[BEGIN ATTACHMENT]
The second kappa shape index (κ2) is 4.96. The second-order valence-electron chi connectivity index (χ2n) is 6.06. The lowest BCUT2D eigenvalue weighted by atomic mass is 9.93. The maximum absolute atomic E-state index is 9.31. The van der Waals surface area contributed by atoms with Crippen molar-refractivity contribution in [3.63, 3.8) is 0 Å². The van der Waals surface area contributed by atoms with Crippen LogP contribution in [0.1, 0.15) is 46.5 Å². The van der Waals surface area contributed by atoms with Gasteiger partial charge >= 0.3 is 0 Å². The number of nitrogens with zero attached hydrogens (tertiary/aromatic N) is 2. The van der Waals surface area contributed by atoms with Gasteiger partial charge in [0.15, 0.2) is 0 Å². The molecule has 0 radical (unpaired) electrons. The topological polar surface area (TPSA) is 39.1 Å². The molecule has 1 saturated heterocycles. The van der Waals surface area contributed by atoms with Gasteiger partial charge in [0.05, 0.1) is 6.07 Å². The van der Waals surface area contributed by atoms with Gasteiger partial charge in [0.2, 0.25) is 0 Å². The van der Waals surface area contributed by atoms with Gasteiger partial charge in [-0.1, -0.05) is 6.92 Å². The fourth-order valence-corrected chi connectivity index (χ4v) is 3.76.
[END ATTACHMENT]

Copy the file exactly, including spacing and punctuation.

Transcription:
The second kappa shape index (κ2) is 4.96. The second-order valence-electron chi connectivity index (χ2n) is 6.06. The lowest BCUT2D eigenvalue weighted by atomic mass is 9.93. The maximum absolute atomic E-state index is 9.31. The van der Waals surface area contributed by atoms with Crippen molar-refractivity contribution in [3.63, 3.8) is 0 Å². The van der Waals surface area contributed by atoms with Crippen LogP contribution in [0.1, 0.15) is 46.5 Å². The van der Waals surface area contributed by atoms with Gasteiger partial charge >= 0.3 is 0 Å². The number of nitrogens with zero attached hydrogens (tertiary/aromatic N) is 2. The van der Waals surface area contributed by atoms with Gasteiger partial charge in [0.15, 0.2) is 0 Å². The molecule has 0 radical (unpaired) electrons. The topological polar surface area (TPSA) is 39.1 Å². The molecule has 1 saturated heterocycles. The van der Waals surface area contributed by atoms with Gasteiger partial charge in [0.05, 0.1) is 6.07 Å². The van der Waals surface area contributed by atoms with Gasteiger partial charge in [0.2, 0.25) is 0 Å². The van der Waals surface area contributed by atoms with Gasteiger partial charge in [-0.1, -0.05) is 6.92 Å². The fourth-order valence-corrected chi connectivity index (χ4v) is 3.76.